HIV-infected infants who start HIV treatment within three months of birth have a significantly reduced risk of developing AIDS or dying, European investigators report in the March 13th edition of AIDS. “Deferring treatment in infected infants is no longer an option,” write the investigators.
Without HIV treatment, approximately 20% of HIV-infected infants born in richer countries like the UK will develop AIDS or die in the first year of life. The introduction of combination HIV treatment in the mid 1990s lead to suggestions that starting HIV treatment soon after birth could reduce the risk of disease progression in infected children. There were, however, concerns about the pharmacokinetics of antiretroviral drugs in children, the lack of paediatric formulations and the risk of both short- and long-term side-effects.
Nevertheless, a number of non-randomised studies in richer countries demonstrated that HIV treatment before six months of age reduced the risk of disease progression, lowered viral load and strengthened the immune system.
Furthermore, a randomised study in South Africa involving 375 HIV-positive infants demonstrated clear advantages to starting HIV treatment within three months of birth, the risk of death being reduced by 76%.
European researchers therefore looked at medical records obtained from 13 cohorts in eleven European countries to determine the benefit of HIV-infected, symptom-free infants starting antiretroviral treatment before three months of age.
The children were born between 1996 and 2004. A total of 124 infants started treatment before three months of age (the early treatment group) and 86 did not (the deferred treatment group).
Of the infants who started HIV treatment early, four developed AIDS (three cases of encephalitis and one of wasting disease) and two died. HIV treatment was started within a year by 58 of the infants whose treatment was deferred. This included six children who did so because of the development of an AIDS-defining illness (three cases of encephalitis, one of PCP pneumonia, one of CMV and one serious recurrent bacterial infection). Of the 52 children who started treatment without having developed serious HIV-related illness, six subsequently developed AIDS (another three cases of encephalitis, two CMV, and one serious recurrent bacterial infection).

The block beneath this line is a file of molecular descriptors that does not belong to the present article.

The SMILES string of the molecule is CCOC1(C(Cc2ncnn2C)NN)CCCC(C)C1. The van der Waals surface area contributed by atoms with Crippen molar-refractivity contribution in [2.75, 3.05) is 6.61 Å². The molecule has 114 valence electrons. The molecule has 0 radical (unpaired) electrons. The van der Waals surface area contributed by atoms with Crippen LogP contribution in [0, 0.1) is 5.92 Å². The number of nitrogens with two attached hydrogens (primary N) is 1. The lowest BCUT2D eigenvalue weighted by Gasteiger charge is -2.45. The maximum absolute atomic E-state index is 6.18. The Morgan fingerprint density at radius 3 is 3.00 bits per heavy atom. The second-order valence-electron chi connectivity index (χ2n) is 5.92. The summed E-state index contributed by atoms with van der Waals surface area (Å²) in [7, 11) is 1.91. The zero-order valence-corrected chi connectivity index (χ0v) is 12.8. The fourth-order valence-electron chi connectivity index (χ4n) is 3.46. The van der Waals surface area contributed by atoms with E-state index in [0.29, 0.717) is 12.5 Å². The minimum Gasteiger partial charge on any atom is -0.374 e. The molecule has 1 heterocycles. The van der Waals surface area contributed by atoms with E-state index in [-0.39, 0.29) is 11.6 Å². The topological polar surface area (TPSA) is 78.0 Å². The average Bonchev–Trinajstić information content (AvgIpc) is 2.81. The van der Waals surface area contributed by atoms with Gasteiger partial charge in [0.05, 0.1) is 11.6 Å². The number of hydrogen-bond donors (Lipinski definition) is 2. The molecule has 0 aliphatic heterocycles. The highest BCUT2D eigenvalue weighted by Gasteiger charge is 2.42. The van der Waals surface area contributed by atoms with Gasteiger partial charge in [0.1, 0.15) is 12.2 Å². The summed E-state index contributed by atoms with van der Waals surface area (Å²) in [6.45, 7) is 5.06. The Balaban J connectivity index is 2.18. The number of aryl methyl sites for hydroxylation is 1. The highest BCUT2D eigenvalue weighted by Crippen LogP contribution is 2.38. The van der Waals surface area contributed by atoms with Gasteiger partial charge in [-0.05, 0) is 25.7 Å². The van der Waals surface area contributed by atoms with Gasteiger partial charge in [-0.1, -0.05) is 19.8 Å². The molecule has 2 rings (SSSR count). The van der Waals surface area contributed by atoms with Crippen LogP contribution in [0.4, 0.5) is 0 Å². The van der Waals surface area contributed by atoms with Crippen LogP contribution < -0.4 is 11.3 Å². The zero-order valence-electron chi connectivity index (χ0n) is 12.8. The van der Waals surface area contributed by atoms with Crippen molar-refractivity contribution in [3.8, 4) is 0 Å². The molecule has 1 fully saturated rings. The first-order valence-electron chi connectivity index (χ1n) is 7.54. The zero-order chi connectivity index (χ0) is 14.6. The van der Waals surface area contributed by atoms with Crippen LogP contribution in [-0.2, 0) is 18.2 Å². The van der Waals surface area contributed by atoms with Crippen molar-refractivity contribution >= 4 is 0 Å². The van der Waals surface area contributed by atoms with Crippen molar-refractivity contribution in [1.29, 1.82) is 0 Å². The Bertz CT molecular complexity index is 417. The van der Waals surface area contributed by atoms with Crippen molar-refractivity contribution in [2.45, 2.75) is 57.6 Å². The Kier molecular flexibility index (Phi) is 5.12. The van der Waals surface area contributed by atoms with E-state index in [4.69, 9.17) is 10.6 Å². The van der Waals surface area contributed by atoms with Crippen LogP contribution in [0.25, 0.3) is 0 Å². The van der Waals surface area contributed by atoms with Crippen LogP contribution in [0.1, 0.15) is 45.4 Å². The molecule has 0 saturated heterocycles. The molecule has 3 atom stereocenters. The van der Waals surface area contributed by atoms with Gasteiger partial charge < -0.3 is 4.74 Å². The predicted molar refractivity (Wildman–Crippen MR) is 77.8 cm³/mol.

A total of 28 children had not received HIV treatment by their first birthday, and six AIDS-defining illnesses were reported amongst these infants.
Infants who started HIV treatment within three months of birth had a 2% risk of developing AIDS in their first year of life compared to a 12% risk for children who deferred treatment. Furthermore, infants taking early HIV treatment had a lower risk of developing AIDS within their first five years (5%) than children who deferred treatment (22%). These differences in risk were highly significant (p < 0.001).
Deferred treatment was associated with a hazard ratio (HR) of death of 5.0 (95% confidence interval [CI], 2.0 to 12.6, p = 0.001). This remained the case when the investigators took into account possible confounding factors such as year of birth, use of HIV treatment during pregnancy and delivery, mode of delivery, length of pregnancy, birth weight, CD4 cell percentage, use of PCP prophylaxis, and number of drugs in first antiretroviral combination.
There were significant differences in the characteristics of children in the cohorts included in the analysis. Taking these into account slightly reduced the hazard ratio of death for infants whose treatment was deferred (HR = 3.0, 95% CI, 1.2 to 7.9, p =0.021). However, restricting the analysis to infants who took triple HIV treatment consisting of either three nucleoside reverse transcriptase inhibitors (NRTIs) or two NRTIs plus the non-nucleoside reverse transcriptase inhibitor (NNRTI) nevirapine (Viramune) strengthened the association between deferred treatment and poorer outcome (HR = 7.9, 95% CI, 2.3 to 27.6, p < 0.001).
“The benefit of systematic antiretroviral therapy before 3 months of age to avoid…rapid progression has been recently demonstrated in the South African controlled randomized trial. Our analysis confirmed that this is also the case in routine clinical practice in industrialized countries,” write the investigators.
They conclude, “antiretroviral therapy initiated before the age of 3 months has a dramatic effect on reducing progression to AIDS and death in high income countries.”